A Church at the Crossroads

I was born into a Church that felt supremely self-confident. It knew where it was going and seemed to have the answer to every question.

A Church at the Crossroads

It had its enemies, but believed that 100% of the fault lay with them. On Sundays the churches were full, and there seemed to be every reason for confidence.

 

Over my lifetime I have seen a consistent downward trend in most markers of the Church’s activity. Only 15% of Catholics now regularly attend Mass on Sundays, compared with about 50% when I was born.

 

Why have so many fallen away? I believe we need to look both at factors within the Church and factors outside it.

 

Within the Church the most obvious and public factor has been the scandal of sexual abuse of minors and the even greater scandal of the poor manner in which it has been handled. 

 

There has also been clericalism, that is, the patriarchal and patronising manner in which too many bishops and priests have acted.

 

All too many women find that their dignity is not respected and there is no real place for them.

 

There is still too much of the angry God and fear of hell. Morality is still based too much on obeying rules rather than thinking for oneself. 

 

The Church’s teaching on sex fails to speak to most Catholics.

 

Sunday Mass still consists of thousands of words poured over a passive congregation.

 

The wealth of the Church deters many.

 

The fancy dress of cardinals and bishops and their archaic titles do not speak to the modern world.

 

Teaching on subjects such as contraception, divorce and homosexuality does not seem to reflect a loving God. 

 

The Christian life can be reduced to a form of stoicism where people are driven by duty rather than drawn by delight.

 

Faith can still be seen too much as intellectual assent to creeds and not enough as a response of love to God’s call of love.

 

One could go on, but I hope I have made the point that there are many things within the Church that repel rather than attract.

 

And yet, even all of these things taken together do not explain all that has happened, for there are also powerful factors coming from outside the Church and influencing all religious belief.

 

The nineteenth century saw the spectacular rise of science and a developing conflict between science and religion.  In that conflict science largely won the all-important battle for the imagination of people. 

 

It also gradually created a mindset in which the material was the most important reality and many people moved away from things they could not prove.  Belief in an afterlife began to diminish.

 

Those who still looked to the spiritual started distinguishing between religion and spirituality.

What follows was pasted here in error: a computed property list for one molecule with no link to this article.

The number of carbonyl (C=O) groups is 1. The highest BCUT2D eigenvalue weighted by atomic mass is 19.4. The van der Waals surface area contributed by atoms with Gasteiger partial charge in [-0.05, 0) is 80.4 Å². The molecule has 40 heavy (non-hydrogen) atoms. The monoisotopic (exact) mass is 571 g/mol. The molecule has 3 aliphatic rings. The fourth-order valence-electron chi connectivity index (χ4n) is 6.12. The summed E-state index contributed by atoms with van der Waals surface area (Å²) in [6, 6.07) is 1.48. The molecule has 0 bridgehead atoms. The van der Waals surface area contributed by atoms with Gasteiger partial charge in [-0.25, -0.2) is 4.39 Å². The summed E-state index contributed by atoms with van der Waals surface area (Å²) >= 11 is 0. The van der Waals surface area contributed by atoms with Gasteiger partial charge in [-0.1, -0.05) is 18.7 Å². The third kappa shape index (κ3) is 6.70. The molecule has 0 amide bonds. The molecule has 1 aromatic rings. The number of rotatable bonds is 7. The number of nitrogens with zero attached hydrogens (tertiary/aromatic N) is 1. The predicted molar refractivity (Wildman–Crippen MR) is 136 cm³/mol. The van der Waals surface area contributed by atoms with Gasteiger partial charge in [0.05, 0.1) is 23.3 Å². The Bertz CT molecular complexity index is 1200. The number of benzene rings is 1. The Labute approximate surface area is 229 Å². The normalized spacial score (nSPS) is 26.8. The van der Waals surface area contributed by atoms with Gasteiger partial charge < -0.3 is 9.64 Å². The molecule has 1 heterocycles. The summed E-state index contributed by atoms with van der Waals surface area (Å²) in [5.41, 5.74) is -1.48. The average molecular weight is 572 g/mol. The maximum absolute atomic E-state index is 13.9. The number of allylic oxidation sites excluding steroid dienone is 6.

Religion is essentially about community and will always be battling up a steep hill in a world where individualism reigns supreme. Individualism puts ‘me’ at the centre of my existence, and it is impossible to have two centres – God and me. 

 

Even the most devout of Catholics have absorbed many values from the secular world around them.  The media then creates a kaleidoscope of images, ideas and impressions from this secular world that powerfully influences people.

 

There are so many uncertainties in today’s world, and this has created a fear of permanent commitments.

 

For two thousand years a parish church was not just a religious centre, but also a social centre; the place where people met and found much of their social life.  Within my lifetime the car has made people mobile, television entertains them at home and the telephone enables them to socialise in totally new ways. Suddenly the parish faces the daunting task of seeking to be a spiritual centre without the benefit of being a social centre.

 

For a number of people in Australia, affluence has taken away any felt need for God.

 

The greatest threat to the Church is not so much extinction as irrelevance.

 

Is there any way to reverse this trend?  I suggest three steps.

 

The first is that the Church must absolutely confront sexual abuse head-on and ruthlessly take all steps necessary to abolish it. If this is not done, nothing else will help, for no one would be listening. Equally, it must confront all other negatives within it, otherwise groups such as women, the divorced, homosexuals and many others will not be listening.

 

The second step is that the best thing the Church has going for it is the person and story of Jesus Christ; the worst thing is those who represent him (and the higher they are up the ladder, the more they become a problem). So the task is to get the Church out of the way as much as possible and let Jesus himself shine through. There has been far too much emphasis on Church and the person of Jesus has been hidden and distorted in the process.

 

The third step is to embrace such truths as – growth is more important than obedience, the Church must listen to its saints more than its bishops, and we must move from a religion in which beliefs, moral rules, worship and membership of an institution hold first place to a religion in which a love relationship with God and neighbour holds first place.

 

Bishop Geoffrey will be speaking in Newcastle on Friday 19 September and Morpeth on Saturday 20 September, under the auspices of the Social Justice Council. View this flyer for more information

 

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